“They left kicking and screaming from the Theater” as told by General James Amos; Brave men and women that were injured in the act of protecting our country’s freedom often arrive home with the guilt of leaving others behind. More than that, they are denied a sense of closure and are faced to reconcile memories of war with the relative normalcy of life back home.
Last week, I had the fortunate opportunity to hear General Amos speak at the Wounded Warrior Hiring and Support Conference organized by NAVSEA. This remarkable (free) event offered a roster of inspiring speakers urging employers to support our returning heroes in securing gainful employment. Much was said about the “invisible wounds” of war. In fact, it is mostly the scars of Post-Traumatic Stress Disorder (PTSD) that are common among returning service members as opposed to the burns and amputations most people associate with “wounded warriors”. Additionally, many have associated PTSD with the military when, in fact, it is a concern that affects approximately 7-8% of the U.S. population.
Most of the people that attended the Wounded Warrior Conference likely understood the business case for hiring Veterans. Aside from loyalty and teamwork, employers get access to leaders that have global experience, are adaptable, and can infuse their enthusiasm for work within the workplace. Considering the profile of those that serve in the military, they are people who wanted to get involved and contribute to the best of their abilities. In HR speak, that means high employee engagement and the Veteran population brings the elusive concept of discretionary effort into the forefront. In financial terms, high engagement has been correlated with high financial returns with one study citing a 19% increase in operating income and 28% growth in earnings per share.
America’s Heroes at Work, a Department of Labor project, addresses the employment challenges of Veterans with PTSD and Traumatic Brain Injuries (TBI). In their employer support section, they cite a finding by the National Council on Disability that people who regain employment following the onset of a disability report higher life satisfaction and better adjustment than do people who are not employed. If employers needed a call to action to hire a Wounded Warrior, this is certainly one that can be heard loud and clear.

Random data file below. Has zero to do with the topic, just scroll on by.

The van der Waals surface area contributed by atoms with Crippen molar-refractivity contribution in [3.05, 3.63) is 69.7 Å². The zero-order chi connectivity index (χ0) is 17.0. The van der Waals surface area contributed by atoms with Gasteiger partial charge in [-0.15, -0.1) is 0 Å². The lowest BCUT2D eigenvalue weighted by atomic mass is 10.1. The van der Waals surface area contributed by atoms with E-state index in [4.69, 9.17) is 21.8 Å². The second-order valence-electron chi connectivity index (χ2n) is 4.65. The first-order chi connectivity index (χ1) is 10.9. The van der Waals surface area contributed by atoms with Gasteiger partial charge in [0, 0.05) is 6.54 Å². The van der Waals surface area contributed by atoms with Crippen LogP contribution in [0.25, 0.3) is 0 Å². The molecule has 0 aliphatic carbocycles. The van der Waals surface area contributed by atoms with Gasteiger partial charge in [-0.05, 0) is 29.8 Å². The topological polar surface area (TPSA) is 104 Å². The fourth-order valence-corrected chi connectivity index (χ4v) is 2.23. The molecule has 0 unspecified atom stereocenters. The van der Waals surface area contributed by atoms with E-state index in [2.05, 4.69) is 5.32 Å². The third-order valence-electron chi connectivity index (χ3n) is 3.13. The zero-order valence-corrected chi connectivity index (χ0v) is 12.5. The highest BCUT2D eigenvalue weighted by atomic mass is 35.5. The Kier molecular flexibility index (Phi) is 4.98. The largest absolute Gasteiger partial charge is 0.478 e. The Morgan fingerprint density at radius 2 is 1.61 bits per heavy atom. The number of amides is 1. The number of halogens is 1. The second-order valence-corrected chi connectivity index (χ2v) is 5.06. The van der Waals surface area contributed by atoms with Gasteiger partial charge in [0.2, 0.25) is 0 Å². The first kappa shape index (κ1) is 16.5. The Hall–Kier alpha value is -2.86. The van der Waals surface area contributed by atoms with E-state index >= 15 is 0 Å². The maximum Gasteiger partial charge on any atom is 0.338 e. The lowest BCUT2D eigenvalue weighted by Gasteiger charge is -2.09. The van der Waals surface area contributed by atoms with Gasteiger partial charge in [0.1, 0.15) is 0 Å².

As for the Wounded Warriors that General Amos was referring to, it seems that a program has emerged to meet those needs as well. Rick Kell, founder of Operation Proper Exit, was interviewed last week about his innovative program to bring closure to Veterans. Kell explains, “They were taken from Iraq. When they arrived home last time, there were no homecomings… And they have to put those pieces back together. And they do, many do. And– but the one piece they couldn’t put back was the piece of exiting and leaving the way they thought they would leave with their team, with– with their battle buddies.” A total of 68 soldiers and Marines have taken part in this specialized program and returned to the battlefield to confront their memories. This time, they regain the control they were not previously afforded and, when it’s all over, finally leave the conflict on their own terms.
My parting thought for today questions the common excuse for not hiring Veterans: they are hard to find. Considering only 1% of the population serves in the military, it could be true if not for the abundance of resources available from each branch of the military and several other private organizations. Employers can start with the National Resources Directory and also tap into a number of free services resulting from a quick internet search. After Veteran’s day last week, employers should feel motivated to act as President Theodore Roosevelt once advised: “A man who is good enough to shed his blood for the country is good enough to be given a square deal afterwards.”